We therefore meet Anthony Ramos as Usnavi rather than Miranda. He’s sitting at his Dominican beach bar in front of four children asking what “Suenito” means: “Little Dream.” It’s a new narrative device rendering the plot’s lead-up to a blackout into a flashback of events that occurred almost a decade ago. How did that moment in his life change everything? How did the people he called family prop him up and inspire him to become the person he is today? How did a dream of working to live rather than working to survive come to fruition when the odds always seemed so stacked against him? It has to do with Abuela Claudia’s (Olga Merediz, reprising her Tony-nominated role) unwavering support, Benny’s (Corey Hawkins) friendship, and the Heights’ inspiration.
But it also has to do with the countless other dreams that motivated this community to embrace their identity in direct opposition to the disparaging American ideal of assimilation. Coming here was never supposed to be about abandoning their heritage. Claudia, Kevin Rosario (Jimmy Smits), and Usnavi’s late father arrived in the hopes of finding a way to make their identity viable in this land of opportunity. Claudia found family in the generations of neighborhood kids she took under her wing. Kevin found prosperity in growing his fleet of taxicabs into a Washington Heights staple. And Usnavi was afforded the chance to learn and grow in a world that would ultimately provide him a choice: stay in his adopted home or go back with the means to succeed.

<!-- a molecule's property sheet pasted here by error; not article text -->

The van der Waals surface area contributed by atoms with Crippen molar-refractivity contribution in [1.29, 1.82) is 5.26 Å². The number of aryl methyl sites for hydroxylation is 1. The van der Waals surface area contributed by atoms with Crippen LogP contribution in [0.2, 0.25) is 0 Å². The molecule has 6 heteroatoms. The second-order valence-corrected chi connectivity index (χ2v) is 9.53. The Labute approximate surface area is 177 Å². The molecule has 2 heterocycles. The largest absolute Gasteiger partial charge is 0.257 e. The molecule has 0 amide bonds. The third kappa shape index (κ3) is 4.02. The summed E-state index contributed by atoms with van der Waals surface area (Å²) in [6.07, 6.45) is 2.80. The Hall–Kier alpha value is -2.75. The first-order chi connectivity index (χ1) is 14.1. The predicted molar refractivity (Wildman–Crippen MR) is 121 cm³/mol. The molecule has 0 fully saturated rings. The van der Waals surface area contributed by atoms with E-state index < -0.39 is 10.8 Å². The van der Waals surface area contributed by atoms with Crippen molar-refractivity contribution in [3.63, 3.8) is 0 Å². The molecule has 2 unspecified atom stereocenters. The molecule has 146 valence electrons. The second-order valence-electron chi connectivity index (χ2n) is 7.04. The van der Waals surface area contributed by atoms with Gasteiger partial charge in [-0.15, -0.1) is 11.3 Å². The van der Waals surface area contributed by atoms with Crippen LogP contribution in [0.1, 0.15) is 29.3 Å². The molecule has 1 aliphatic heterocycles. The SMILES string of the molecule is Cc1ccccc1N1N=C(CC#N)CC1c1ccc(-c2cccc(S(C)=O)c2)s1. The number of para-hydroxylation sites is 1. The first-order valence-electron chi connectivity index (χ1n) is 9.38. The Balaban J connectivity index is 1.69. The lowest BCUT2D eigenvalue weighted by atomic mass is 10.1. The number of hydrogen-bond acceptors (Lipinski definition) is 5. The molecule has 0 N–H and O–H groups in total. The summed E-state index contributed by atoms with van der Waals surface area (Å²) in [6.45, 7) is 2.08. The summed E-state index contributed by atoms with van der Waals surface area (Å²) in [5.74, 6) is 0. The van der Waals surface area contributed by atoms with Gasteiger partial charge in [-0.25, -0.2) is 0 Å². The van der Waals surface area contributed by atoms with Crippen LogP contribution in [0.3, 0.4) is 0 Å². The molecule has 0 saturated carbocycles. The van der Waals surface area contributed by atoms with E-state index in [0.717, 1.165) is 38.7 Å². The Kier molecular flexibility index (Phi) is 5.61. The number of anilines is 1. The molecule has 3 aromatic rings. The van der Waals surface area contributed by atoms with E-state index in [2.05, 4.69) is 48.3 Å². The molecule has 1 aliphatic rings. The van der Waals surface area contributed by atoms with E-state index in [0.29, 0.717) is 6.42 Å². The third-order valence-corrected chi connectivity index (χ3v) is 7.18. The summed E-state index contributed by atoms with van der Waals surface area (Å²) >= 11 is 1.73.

Benny’s dream was to be someone his neighborhood could count on after causing trouble in his youth, but his best chance is fading. Kevin’s daughter Nina’s (Leslie Grace) dream was to be the one that got out (Stanford called her west) only to find herself lost and alone. Usnavi’s crush Vanessa (Melissa Barrera) dreams of being a fashion designer if only those with the power to make it happen saw that potential instead of dismissing her as a nail salon beautician. They have dreams to be more than their present despite their present doing all it can to tell them they never will—that the American Dream isn’t theirs to take. That’s not an easy thing to overcome. And only those who’ve had to overcome it truly understand.